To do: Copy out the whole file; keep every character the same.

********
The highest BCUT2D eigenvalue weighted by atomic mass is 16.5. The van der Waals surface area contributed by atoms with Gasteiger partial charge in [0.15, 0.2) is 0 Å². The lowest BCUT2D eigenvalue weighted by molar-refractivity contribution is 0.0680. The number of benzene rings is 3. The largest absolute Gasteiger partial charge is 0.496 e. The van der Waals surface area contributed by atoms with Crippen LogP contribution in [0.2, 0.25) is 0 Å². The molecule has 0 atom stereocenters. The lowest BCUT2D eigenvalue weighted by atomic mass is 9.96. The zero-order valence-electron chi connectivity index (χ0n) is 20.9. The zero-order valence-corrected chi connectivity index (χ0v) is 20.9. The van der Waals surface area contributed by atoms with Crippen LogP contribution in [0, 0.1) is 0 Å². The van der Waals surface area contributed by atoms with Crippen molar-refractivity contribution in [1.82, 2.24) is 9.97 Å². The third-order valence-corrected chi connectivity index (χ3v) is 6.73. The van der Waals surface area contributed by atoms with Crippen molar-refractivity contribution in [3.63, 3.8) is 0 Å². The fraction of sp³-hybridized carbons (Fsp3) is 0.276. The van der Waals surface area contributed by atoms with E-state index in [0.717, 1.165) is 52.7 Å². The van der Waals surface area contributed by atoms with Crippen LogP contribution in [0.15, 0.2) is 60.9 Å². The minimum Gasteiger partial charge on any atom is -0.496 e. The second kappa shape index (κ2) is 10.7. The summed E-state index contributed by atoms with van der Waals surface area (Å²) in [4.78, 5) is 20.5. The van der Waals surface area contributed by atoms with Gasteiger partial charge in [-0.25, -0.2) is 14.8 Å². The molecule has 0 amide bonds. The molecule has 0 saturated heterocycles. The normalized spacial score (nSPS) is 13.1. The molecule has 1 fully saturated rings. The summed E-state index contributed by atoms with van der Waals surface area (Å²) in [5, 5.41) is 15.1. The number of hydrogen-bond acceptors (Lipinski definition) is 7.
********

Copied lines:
The highest BCUT2D eigenvalue weighted by atomic mass is 16.5. The van der Waals surface area contributed by atoms with Gasteiger partial charge in [0.15, 0.2) is 0 Å². The lowest BCUT2D eigenvalue weighted by molar-refractivity contribution is 0.0680. The number of benzene rings is 3. The largest absolute Gasteiger partial charge is 0.496 e. The van der Waals surface area contributed by atoms with Crippen LogP contribution in [0.2, 0.25) is 0 Å². The molecule has 0 atom stereocenters. The lowest BCUT2D eigenvalue weighted by atomic mass is 9.96. The zero-order valence-electron chi connectivity index (χ0n) is 20.9. The zero-order valence-corrected chi connectivity index (χ0v) is 20.9. The van der Waals surface area contributed by atoms with Crippen LogP contribution in [0, 0.1) is 0 Å². The van der Waals surface area contributed by atoms with Crippen molar-refractivity contribution in [1.82, 2.24) is 9.97 Å². The third-order valence-corrected chi connectivity index (χ3v) is 6.73. The van der Waals surface area contributed by atoms with Crippen molar-refractivity contribution in [3.63, 3.8) is 0 Å². The fraction of sp³-hybridized carbons (Fsp3) is 0.276. The van der Waals surface area contributed by atoms with E-state index in [0.717, 1.165) is 52.7 Å². The van der Waals surface area contributed by atoms with Crippen LogP contribution in [0.15, 0.2) is 60.9 Å². The minimum Gasteiger partial charge on any atom is -0.496 e. The second kappa shape index (κ2) is 10.7. The summed E-state index contributed by atoms with van der Waals surface area (Å²) in [4.78, 5) is 20.5. The van der Waals surface area contributed by atoms with Gasteiger partial charge in [-0.25, -0.2) is 14.8 Å². The molecule has 0 amide bonds. The molecule has 0 saturated heterocycles. The normalized spacial score (nSPS) is 13.1. The molecule has 1 fully saturated rings. The summed E-state index contributed by atoms with van der Waals surface area (Å²) in [5, 5.41) is 15.1. The number of hydrogen-bond acceptors (Lipinski definition) is 7.